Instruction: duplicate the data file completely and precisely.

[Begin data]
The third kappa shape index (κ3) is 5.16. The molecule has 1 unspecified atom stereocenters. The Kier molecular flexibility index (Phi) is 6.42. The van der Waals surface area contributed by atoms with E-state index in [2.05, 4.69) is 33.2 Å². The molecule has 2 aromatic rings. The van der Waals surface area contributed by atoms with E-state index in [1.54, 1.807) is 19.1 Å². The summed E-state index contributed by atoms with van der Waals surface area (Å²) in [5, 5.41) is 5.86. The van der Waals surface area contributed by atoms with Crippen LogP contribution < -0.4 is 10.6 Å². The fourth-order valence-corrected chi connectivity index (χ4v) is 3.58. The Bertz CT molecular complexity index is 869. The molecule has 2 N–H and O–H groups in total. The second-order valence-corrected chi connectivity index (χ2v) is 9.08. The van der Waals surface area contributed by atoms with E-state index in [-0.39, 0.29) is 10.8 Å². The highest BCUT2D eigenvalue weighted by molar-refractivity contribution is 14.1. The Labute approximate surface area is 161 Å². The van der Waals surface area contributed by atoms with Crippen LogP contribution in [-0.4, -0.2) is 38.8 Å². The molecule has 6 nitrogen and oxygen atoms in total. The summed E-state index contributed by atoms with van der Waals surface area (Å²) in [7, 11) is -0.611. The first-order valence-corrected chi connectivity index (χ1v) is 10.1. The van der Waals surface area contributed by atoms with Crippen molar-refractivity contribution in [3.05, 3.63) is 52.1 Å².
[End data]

The third kappa shape index (κ3) is 5.16. The molecule has 1 unspecified atom stereocenters. The Kier molecular flexibility index (Phi) is 6.42. The van der Waals surface area contributed by atoms with E-state index in [2.05, 4.69) is 33.2 Å². The molecule has 2 aromatic rings. The van der Waals surface area contributed by atoms with E-state index in [1.54, 1.807) is 19.1 Å². The summed E-state index contributed by atoms with van der Waals surface area (Å²) in [5, 5.41) is 5.86. The van der Waals surface area contributed by atoms with Crippen LogP contribution < -0.4 is 10.6 Å². The fourth-order valence-corrected chi connectivity index (χ4v) is 3.58. The Bertz CT molecular complexity index is 869. The molecule has 2 N–H and O–H groups in total. The second-order valence-corrected chi connectivity index (χ2v) is 9.08. The van der Waals surface area contributed by atoms with E-state index in [-0.39, 0.29) is 10.8 Å². The highest BCUT2D eigenvalue weighted by molar-refractivity contribution is 14.1. The Labute approximate surface area is 161 Å². The van der Waals surface area contributed by atoms with Crippen LogP contribution in [-0.4, -0.2) is 38.8 Å². The molecule has 6 nitrogen and oxygen atoms in total. The summed E-state index contributed by atoms with van der Waals surface area (Å²) in [7, 11) is -0.611. The first-order valence-corrected chi connectivity index (χ1v) is 10.1. The van der Waals surface area contributed by atoms with Crippen molar-refractivity contribution in [3.05, 3.63) is 52.1 Å².